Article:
From an Everett Public Schools news release.
In December, Cascade High School received a grant to purchase equipment which will give Cascade students a jumpstart on the Everett School District’s planned Advanced Manufacturing pathway.
On February 13, 2018, Everett School District voters will consider approving a Capital Bond that will, among other things, pay for vocational and STEM (science, technology, engineering and math) training centers at each of the district high schools.
Cascade High School is slated in the bond proposal for a 4,000 square foot addition and renovation of its science building. Portions of the new space will become a high-tech center in which students learn skills for and career possibilities in aerospace and advanced manufacturing.
In December, Cascade High School got a head start on that career pathway program by earning a $22,500 from the Aerospace and Advanced Manufacturing Programs Core Plus Grant through the Office of Superintendent of Public Instruction.
With a tagline of “Skills for work; skills for life,” Core Plus helps students across Washington learn to build airplanes, boats, buildings – and their futures.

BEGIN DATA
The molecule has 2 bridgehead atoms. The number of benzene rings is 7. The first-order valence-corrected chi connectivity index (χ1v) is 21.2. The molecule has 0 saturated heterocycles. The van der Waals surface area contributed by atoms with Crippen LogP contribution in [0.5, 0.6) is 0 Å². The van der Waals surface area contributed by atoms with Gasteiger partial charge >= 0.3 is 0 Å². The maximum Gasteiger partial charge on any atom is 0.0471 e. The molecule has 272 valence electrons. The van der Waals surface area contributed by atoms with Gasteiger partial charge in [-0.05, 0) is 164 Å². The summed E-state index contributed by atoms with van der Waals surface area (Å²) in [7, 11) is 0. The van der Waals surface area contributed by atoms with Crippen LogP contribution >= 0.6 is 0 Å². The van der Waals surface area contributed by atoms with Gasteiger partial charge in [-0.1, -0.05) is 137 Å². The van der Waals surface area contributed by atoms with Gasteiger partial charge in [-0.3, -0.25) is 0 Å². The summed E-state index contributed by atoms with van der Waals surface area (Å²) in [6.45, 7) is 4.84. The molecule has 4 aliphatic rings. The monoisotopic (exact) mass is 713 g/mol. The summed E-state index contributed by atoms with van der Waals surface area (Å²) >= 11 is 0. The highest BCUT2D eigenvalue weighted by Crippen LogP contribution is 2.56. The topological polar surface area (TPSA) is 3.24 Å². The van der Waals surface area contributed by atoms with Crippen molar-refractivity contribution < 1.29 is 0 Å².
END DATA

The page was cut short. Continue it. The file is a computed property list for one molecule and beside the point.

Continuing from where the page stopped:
This school year, 24 Cascade High students are enrolled in the school’s first Core Plus class – Principals of Manufacturing.
In this class, students gain knowledge and skills in application, design, production and assessment of products, services and systems. Students solve problems and learn about safety with hand and power tools. They also explore various manufacturing fields and potential careers.
Grant funds will buy a Computer Numerical Control (CNC) milling machine. These devices are computer driven machine shop tools. Once programmed, a CNC machine transforms a piece of material into a product or part. A CNC operator writes the computer program controlling or maneuvering the tools to carve the material into a specific piece.
Peter Smith teaches the class at Cascade and said, “This new CNC milling machine and CAD/CAM (computer aided drafting and computer aided modeling) software will afford students the opportunity to experience not only CAD/CAM software but to build components they design with a CNC milling machine.’
“This state-of-the-art equipment and software are used extensively in the manufacturing industry and will give our students a tremendous advantage either going on to college or going directly into the manufacturing industry.”
Based upon voter approval of the February Capital Bond, the district plans to offer more Core Plus classes in the Career Pathways programs planned for each of the district high schools.